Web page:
Posted by: Kristi Tuck Austin | July 1, 2011

Girls of Summer Reading List is live today!

In earlier posts I’ve talked about how much I love the work of local authors Gigi Amateau and Meg Medina. Now it’s their turn to share the books they love through their Girls of Summer reading list. This isn’t your dreaded school reading list with titles that make young readers cringe and hide the books until a week before the school year begins. Instead, the list is full of strong female characters in engaging stories. Some titles, like Girl Stolen by April Henry, are compared to pieces of cake, those delicious treats we enjoy guilt free.

Visit the website to read Gigi’s and Meg’s reviews of each book, share your thoughts, find more information on the reading list authors, and get to know the list’s lovely curators. Starting July 8, every Friday you’ll find interviews with the list’s authors.

Book lovers have been buzzing about the list all day on Twitter and Facebook. A friend who’s on a cross-country road trip right now called me to say she saw the announcement on Facebook and would I please send her the list since she won’t have internet access at her new place. We’re talking about reading the list together. I’ve already ordered my copy of Huntress by Malinda Lo from Fountain Bookstore and look forward to reading it on the beach during my family’s upcoming vacation. Though well out of my teens, I am still a girl of summer.

Experience the live launch of Girls of Summer on July 28, when Meg and Gigi partner with James River Writers to bring authors Steve Watkins, Valerie O. Patterson, and Rebecca Lauren to Richmond for a night of bookish talk and fun. Meg and Gigi will moderate this awesome panel and give away all the books on the Girls of Summer list to one lucky winner.

When: July 28, 2011

When:  Thursday, July 28, 2011

Where:  Children’s Museum of Richmond 2626 West Broad Street, Richmond, VA 23220

Time: 6:30 – 8:30 pm

Tickets support James River Writers: $10 online; $12 at the door; students $5

See the Girls of Summer website for more information on the live launch and other news. I look forward to seeing you on July 28 and happy reading!

Posted by: Kristi Tuck Austin | April 13, 2011

March recap: Léna Roy visits RVA

March passed in one blur of temperamental weather, book events, black and gold, red and blue, Rams and Spiders, and, for me, a bout of the flu. That last part happened at the end of a terrific week. Adam and I attended Virginia Festival of the Book and author Léna Roy came to the River City all the way from New York. The posts I intended for those events slipped away during the NyQuil-induced stupor, but meeting Léna and the festival were too good to let pass without comment. Today I’ll talk about Léna’s visit and Friday will be Virginia Festival of the Book recap. Thanks for bearing with me as I commit a cardinal blog sin and talk about something that is no longer timely. (You are the best, you really are.)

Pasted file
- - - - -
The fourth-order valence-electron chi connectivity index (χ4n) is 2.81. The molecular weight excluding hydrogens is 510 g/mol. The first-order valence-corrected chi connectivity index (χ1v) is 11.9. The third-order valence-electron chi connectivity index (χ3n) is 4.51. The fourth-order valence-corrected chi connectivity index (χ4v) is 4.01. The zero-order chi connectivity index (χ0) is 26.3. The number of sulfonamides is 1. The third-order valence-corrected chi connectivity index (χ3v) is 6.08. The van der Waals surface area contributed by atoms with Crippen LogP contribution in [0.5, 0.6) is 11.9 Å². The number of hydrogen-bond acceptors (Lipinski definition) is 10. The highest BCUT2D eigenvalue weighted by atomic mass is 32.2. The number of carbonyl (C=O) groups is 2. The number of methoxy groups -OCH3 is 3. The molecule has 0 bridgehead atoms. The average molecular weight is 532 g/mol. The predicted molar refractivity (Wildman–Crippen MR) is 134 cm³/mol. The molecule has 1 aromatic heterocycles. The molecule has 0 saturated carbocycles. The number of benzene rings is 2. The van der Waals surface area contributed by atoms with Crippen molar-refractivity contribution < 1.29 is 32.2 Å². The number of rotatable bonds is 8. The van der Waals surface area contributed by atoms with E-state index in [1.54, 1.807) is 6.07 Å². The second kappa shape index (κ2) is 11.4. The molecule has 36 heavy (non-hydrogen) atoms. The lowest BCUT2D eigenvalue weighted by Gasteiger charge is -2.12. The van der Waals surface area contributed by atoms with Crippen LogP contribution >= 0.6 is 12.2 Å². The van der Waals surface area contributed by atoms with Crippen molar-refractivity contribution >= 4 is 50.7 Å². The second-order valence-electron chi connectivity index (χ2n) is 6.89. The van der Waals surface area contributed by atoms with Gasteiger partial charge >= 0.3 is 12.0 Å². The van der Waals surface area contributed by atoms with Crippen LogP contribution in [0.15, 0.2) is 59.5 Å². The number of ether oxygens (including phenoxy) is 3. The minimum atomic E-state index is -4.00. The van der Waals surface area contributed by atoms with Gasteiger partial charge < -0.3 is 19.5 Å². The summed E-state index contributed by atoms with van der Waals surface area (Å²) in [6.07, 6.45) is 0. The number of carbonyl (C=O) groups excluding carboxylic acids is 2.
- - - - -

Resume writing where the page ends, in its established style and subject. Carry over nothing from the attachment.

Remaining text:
Fountain's window display of EDGES and the lovely Léna


Léna Roy at Fountain Bookstore

After Léna’s writing workshop, Mining Your Life for Your Fiction, more people arrived and we pulled chairs into the circle for Léna’s reading and a discussion of Edges. Léna read from the opening scene where we see the Moonflower Motel, a youth hostel that’s home to the runaway main character Luke, and meet the characters–including a schizophrenic janitor who warns against alien abductions in the Utah desert–who live there. The reading made us chuckle, a good follow-up for the informal workshop, and the questions from readers soon turned to the more serious issues of recovery and healing family. Léna shared about her time as a youth counselor in Moab and her experiences that led to writing the novel (another perfect segue from the workshop where we talked about writing from our passions). We talked about Léna’s process of getting a novel published and her grandmother Madeleine L’Engle, author of over 60 books including A Wrinkle in Time.

Léna and author Ellen Brown

Ellen F. Brown, author of Margaret Mitchell’s Gone with the Wind: A Bestseller’s Odyssey from Atlanta to Hollywood, came by for the reading and discussion. Léna’s daughter’s name is Scarlett, which I think indicates Léna is a fan of Ms. Mitchell’s novel, and I know Léna was looking forward to buying Ellen’s book from Fountain. In this photo, Léna signs a copy of Edges for Ellen’s children and Ellen signs her book for Léna and Scarlett. I love that Fountain and Léna’s event became a meeting place for authors, readers, musicians, young professionals, and artists.

Léna's toes in green and Kelly Justice's toes in blue

Léna and Fountain Bookstore’s owner Kelly Justice knew they had something in common just by their feet. The writing workshop’s attention to shoes really brought our eyes to their flare.


Léna signs my copy of Edges

Here Léna signs the copy of Edges I bought from Fountain back in December when the novel was released from Farrar, Straus and Giroux. I also bought copies for my sister and brother, and Léna signed stack. My siblings were thrilled to get a personalized copy, especially since they couldn’t make it to the signing, and my brother surprised me by knowing all of Léna’s four truths and a lie.

Léna, Ellen Brown, and Kelly Justice

Stop by Fountain Bookstore to pick up your signed copy of Edges.

Check out Léna’s recap of her visit.

Before the flu sank its phlegm-tipped talons into me, I posted a bit on Léna’s writing workshop here. You can read my review of Edges on Goodreads.

Huge thanks go to Léna for coming to Richmond and Fountain Bookstore for hosting!*